The disease is caused by a group of filarial nematodes: Brugia malayi, B. timori, and most commonly Wuchereria bancrofti [3]. Based on the appearance of microfilaria (mf) in peripheral blood, parasites are found in periodic and sub-periodic physiological races. The W. bancrofti with a given physiological race is transmitted by three species of mosquitoes belonging to the genera Anopheles, Culex, and Aedes, while Brugia species are transmitted by Mansonia mosquito vector carrying third-stage infective larvae [4]. More than 90% of LF infections all over the world are transmitted by a single vector species, Culex quinquefasciatus [5]. Adult worms of these parasites live in lymph vessels and lymph nodes for four to six years in humans. Infections of these parasites cause chronic clinical manifestations such as hydrocele, lymphedema, chyluria, and adenolymphangitis attacks [6]. Chronic clinical manifestation of this disease impacts long-term suffering morbidity along with high social stigma and economic burden to individuals as well as communities [7,8,9,10]. Even though the disease is not fatal, it is ranked as the second leading cause of disability [11, 12] and imposes a heavy burden on the healthcare infrastructure in endemic areas [13].

Three Asian countries, India, Indonesia, and Bangladesh as well as the African country Nigeria contribute about 70% of the infection Worldwide [14]. Lymphatic filariasis was identified as one of the six parasitic diseases which could be potentially eradicated [14]. Preventive chemotherapy using diethylcarbamazine (DEC) and albendazole is recommended for interrupting the transmission of LF. In mass drug administration, all eligible people of endemic districts were given a single dose of two drugs (DEC and albendazole) together once a year for at least 5 years. Although the prevalence of LF significantly declined from 2000 to 2018, the LF elimination target by 2020 seems not possible to achieve [15]. In 2021, WHO estimated over 882 million people remained threatened in 44 countries with LF worldwide hence LF elimination target was set for 2030 [16].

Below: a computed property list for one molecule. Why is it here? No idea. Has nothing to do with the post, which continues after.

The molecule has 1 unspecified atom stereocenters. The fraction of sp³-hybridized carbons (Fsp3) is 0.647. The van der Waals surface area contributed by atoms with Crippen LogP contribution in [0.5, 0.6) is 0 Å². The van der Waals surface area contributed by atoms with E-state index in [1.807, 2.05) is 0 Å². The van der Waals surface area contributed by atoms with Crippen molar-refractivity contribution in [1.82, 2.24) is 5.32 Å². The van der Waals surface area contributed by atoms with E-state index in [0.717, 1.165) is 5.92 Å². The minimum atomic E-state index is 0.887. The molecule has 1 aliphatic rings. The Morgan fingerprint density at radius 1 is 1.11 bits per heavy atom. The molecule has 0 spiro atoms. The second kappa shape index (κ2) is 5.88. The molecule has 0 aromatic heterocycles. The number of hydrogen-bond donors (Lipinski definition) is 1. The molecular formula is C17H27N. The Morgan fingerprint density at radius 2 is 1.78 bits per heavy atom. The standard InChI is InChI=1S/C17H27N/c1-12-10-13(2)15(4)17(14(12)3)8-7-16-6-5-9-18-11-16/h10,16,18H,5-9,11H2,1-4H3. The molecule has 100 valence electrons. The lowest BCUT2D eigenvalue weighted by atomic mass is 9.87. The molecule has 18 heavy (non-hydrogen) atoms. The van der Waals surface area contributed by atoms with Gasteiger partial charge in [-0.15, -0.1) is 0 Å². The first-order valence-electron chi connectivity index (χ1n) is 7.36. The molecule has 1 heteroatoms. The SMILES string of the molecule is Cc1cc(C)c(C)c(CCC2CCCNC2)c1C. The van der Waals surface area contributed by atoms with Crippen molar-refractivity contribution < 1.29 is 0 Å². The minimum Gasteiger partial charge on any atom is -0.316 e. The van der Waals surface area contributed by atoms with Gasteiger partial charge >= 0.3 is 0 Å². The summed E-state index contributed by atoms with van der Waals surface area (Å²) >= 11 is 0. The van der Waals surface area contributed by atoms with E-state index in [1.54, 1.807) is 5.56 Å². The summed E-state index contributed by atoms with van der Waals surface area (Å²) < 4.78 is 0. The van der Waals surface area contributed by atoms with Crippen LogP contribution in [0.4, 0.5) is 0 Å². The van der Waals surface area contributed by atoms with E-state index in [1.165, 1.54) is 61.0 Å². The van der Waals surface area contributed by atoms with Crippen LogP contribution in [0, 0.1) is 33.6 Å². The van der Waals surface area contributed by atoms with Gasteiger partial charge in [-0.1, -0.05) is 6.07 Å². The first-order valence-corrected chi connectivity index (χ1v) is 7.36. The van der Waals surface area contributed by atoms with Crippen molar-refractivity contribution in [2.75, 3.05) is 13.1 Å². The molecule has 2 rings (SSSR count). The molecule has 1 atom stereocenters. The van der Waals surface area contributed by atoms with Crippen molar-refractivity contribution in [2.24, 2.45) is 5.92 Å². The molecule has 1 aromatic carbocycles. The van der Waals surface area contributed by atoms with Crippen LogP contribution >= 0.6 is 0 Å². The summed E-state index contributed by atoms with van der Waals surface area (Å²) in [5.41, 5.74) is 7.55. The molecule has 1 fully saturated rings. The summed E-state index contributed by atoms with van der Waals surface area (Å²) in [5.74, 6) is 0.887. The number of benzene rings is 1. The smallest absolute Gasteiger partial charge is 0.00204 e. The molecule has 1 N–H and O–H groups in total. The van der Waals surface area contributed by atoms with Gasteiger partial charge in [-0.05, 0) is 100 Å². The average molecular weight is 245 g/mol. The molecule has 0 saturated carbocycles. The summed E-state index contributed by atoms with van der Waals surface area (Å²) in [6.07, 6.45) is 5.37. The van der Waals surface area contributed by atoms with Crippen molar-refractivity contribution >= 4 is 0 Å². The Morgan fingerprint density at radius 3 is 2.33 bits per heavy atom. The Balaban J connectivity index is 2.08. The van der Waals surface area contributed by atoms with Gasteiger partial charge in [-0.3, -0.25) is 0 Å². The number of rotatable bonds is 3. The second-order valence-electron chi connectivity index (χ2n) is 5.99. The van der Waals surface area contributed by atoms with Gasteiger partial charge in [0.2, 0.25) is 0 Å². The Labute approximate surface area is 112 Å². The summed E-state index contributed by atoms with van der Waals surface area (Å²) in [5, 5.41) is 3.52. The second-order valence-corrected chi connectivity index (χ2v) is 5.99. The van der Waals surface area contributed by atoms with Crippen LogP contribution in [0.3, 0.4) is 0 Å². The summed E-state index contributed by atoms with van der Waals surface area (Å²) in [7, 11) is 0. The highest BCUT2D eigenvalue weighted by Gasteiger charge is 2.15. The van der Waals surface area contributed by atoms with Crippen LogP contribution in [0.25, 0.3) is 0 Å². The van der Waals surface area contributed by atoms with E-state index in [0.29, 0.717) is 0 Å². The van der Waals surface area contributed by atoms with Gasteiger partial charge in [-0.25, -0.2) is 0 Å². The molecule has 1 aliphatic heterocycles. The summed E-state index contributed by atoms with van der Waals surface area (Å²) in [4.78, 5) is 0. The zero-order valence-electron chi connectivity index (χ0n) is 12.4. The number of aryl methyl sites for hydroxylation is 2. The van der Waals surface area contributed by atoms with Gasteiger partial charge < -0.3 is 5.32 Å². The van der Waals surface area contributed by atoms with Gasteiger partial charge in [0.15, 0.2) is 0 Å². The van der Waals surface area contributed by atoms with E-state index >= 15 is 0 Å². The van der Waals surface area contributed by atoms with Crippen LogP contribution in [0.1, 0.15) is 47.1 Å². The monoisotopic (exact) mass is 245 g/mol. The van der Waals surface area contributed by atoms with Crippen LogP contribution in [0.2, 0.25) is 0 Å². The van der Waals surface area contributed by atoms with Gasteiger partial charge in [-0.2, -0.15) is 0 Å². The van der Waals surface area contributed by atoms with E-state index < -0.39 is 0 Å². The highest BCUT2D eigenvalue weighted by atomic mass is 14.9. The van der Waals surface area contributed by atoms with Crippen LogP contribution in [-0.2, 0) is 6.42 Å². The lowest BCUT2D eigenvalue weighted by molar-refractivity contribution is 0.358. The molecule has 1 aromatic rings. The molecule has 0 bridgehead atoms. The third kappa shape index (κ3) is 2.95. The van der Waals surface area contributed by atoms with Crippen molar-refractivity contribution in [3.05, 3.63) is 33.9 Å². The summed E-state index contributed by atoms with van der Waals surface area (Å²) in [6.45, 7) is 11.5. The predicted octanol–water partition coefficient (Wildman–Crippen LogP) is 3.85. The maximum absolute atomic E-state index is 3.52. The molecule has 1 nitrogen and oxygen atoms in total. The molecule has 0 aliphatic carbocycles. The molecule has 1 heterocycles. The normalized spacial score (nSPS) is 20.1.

A total of 63 districts out of 77 are potentially endemic for lymphatic filariasis in Nepal, while 14 districts are in the mountainous regions and unlikely to be endemic [17, 18]. Concerning the WHO target, the Nepal government has formulated National Task Force (2003–2020 AD) and launched a global program to eliminate lymphatic filariasis (GPELF) in 2003 [19]. Using mass drug administration (MDA), the program aimed to interrupt the transmission of microfilaremia in the community by 2020. National Taskforce MDA was started in 2007. In Bara, 11 rounds of MDA were conducted from 2007 to 2022, whereas in Mahottari and Dhading districts six rounds each were conducted. In the Lalitpur district, MDA was started in 2010 and stopped in 2017 with eight rounds of the MDA program. However, there was a cluster of antigen-positive cases found and these antigen-infection persistent sentinel sites of four districts were considered as hotspots. Therefore, the present study was carried out among the children born after the MDA program launched in hotspots of four endemic districts to monitor the risk of resurgence of new infection.